Roctavian, hemophilia A gene therapy, likely to soon arrive in US

Marketing in European countries expected by year's end

Marisa Wexler, MS avatar

by Marisa Wexler, MS |

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Roctavian (valoctocogene roxaparvovec-rvox), the first gene therapy approved for adults with severe hemophilia A, is expected to be widely available in the U.S. this month, according to its developer, BioMarin.

BioMarin also is working with authorities in Germany, Italy, and France to secure market access to Roctavian for patients in those countries.

“U.S. commercial launch activities are well underway following the June 29 approval [of Roctavian], in parallel with launch progress across a number of European countries,” Jean-Jacques Bienaimé, chairman and CEO of BioMarin, said in a company press release.

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Roctavian is a one-time therapy designed to deliver a healthy version of the gene encoding factor VIII (FVIII) — the blood clotting protein whose defect causes hemophilia A — to cells in the liver, the body’s main producers of blood clotting factors.

By allowing the body to make a working version of this clotting protein, the therapy is expected to reduce bleeds and the need for FVIII replacement therapy. Its list price will be $2.9 million.

The gene therapy was approved in the U.S. to treat adults with severe hemophilia A who don’t have antibodies against AAV5 or inhibitors to FVIII replacement therapies. AAV5 is the viral carrier used to deliver the therapy’s genetic payload, while inhibitors are antibodies against FVIII, which can reduce the efficacy of treatments.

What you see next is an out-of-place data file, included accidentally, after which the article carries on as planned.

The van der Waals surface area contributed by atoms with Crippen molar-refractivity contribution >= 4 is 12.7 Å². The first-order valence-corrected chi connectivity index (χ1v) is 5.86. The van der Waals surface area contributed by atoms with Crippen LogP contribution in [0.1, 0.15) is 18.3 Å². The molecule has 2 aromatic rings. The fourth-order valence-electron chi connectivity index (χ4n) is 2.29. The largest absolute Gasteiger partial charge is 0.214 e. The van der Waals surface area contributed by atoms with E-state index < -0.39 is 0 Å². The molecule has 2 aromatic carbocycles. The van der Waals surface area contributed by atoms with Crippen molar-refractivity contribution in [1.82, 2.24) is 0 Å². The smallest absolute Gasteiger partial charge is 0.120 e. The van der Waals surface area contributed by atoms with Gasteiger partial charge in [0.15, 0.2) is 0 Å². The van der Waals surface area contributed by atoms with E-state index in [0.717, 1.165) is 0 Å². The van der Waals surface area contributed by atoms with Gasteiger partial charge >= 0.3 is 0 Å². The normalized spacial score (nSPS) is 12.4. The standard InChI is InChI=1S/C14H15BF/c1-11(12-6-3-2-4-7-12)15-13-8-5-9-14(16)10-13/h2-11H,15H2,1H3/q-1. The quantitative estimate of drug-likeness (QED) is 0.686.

“We were … very pleased to have received the highly anticipated U.S. approval of Roctavian, the only gene therapy treatment for severe hemophilia A,” Bienaimé said.

According to BioMarin, about 2,500 people in the U.S. are eligible for the treatment, and the company has tapped Orsini Specialty Pharmacy to distribute it.

Roctavian also was conditionally approved in the European Union for the same indication last year.

BioMarin is working directly with the German National Association of Statuary Health Insurance Funds to finalize a reimbursement deal for the therapy there. In the meantime, eligible patients in Germany can access Roctavian through “named patient” authorizations or previously secured “outcomes based agreements.”

The company also is in active talks with the single-payer public health insurance systems in Italy and France to secure reimbursement deals in those countries, which are expected to be finalized by the end of the year.

“For the remainder of 2023, we plan to build on the foundation of growth and profitability achieved in the first half of the year, … and treat the first Roctavian patients in the U.S. and Europe,” Bienaimé said.

BioMarin is conducting studies aiming to make Roctavian available to a wider number of patients, including research exploring strategies to effectively administer the therapy to people with anti-AAV5 antibodies or those with inhibitors.